Lake Tahoe (2008)


(director/writer: Fernando Eimbcke; screenwriter: Paula Markovitch; cinematographer: Alexis Zabe; editor: Mariana Rodríguez; cast: Diego Cataño (Juan), Hector Herrera (Don Heber), Daniela Valentine (Lucía), Juan Carlos Lara (David), Yemil Sefami (Joaquín), Mariana Elizondo (Mother of Juan and Joaquín); Runtime: 81; MPAA Rating: NR; producer: Christian Valdelièvre; Film Movement; 2008-Mexico/Japan-in Spanish with English subtitles)

“An offbeat droll black comedy that worked for me in the Zen way it made its seemingly simple tale poignant and compelling in such a unique way.”

Reviewed by Dennis Schwartz

Mexican filmmaker Fernando Eimbcke (“Duck Season”) directs and cowrites with Paula Markovitch a nifty slice-of-life drama involving the coming-of-age for Yucatan teen Juan (Diego Cataño) after his father’s recent death. Juan who resides with his depressed mom and younger sibling (Yemil Sefami), one morning crashes his family’s battered Nissan into a telephone pole on the outskirts of town. He goes to town, Puerto Progreso, and finds help with the elderly Don Heber (Hector Herrera), a paranoid grumpy mechanic, who lives alone with his Boxer dog Sica. He helps from his kitchen table diagnose the problem and tells Juan which part to buy.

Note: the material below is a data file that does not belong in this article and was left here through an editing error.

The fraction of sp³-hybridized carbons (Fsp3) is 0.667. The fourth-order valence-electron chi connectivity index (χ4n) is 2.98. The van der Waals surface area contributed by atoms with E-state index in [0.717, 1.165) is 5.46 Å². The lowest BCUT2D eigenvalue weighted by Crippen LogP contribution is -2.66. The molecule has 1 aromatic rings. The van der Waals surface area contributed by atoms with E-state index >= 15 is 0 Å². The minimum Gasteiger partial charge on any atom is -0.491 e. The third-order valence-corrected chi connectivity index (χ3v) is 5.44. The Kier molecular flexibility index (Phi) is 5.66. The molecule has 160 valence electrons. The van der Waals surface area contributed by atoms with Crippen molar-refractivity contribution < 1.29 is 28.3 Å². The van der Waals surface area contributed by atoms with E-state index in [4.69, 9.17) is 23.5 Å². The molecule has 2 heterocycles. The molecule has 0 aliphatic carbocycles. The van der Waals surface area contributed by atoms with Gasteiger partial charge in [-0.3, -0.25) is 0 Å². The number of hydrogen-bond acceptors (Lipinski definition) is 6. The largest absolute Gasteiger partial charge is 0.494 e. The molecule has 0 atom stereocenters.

In Juan’s one day journey the downcast lad meets the following eccentrics who help him see things about himself more clearly: an inept but attractive seductive teenage single mom auto parts clerk named Lucia (Daniela Valentine), who even though she’s not blessed with a good voice aspires to be a punk rock singer, anda teenage can-do wiseguy mechanic named David (Juan Carlos Lara) obsessed over Bruce Lee and Kung Fu. These two strangers help the timid youth in a piecemeal way get his car fixed and their strange form of assistance also helps him come to terms with his own mournful circumstances.

The mood piece features lots of shots in the sunny desert climate of this industrial harbor town, in its off-season, such as dilapidated walls, colorful modular housing units and nearly deserted streets where the town’s homey architecture is a source of comfort for the impoverished residents. Like Eimbcke’s debut feature, “Duck Season, this is anoffbeat droll black comedy that worked for me in the Zen way it made its seemingly simple tale poignant and compelling in such a unique way.

It reminded me most of a minimalist Tsai Ming-liang film, only peppered with more local dialogue.

It won the Special Jury Prize at the Transylvania Int’l Film Festival and the Fipresci Prize at the Berlin Int’l Film Festival.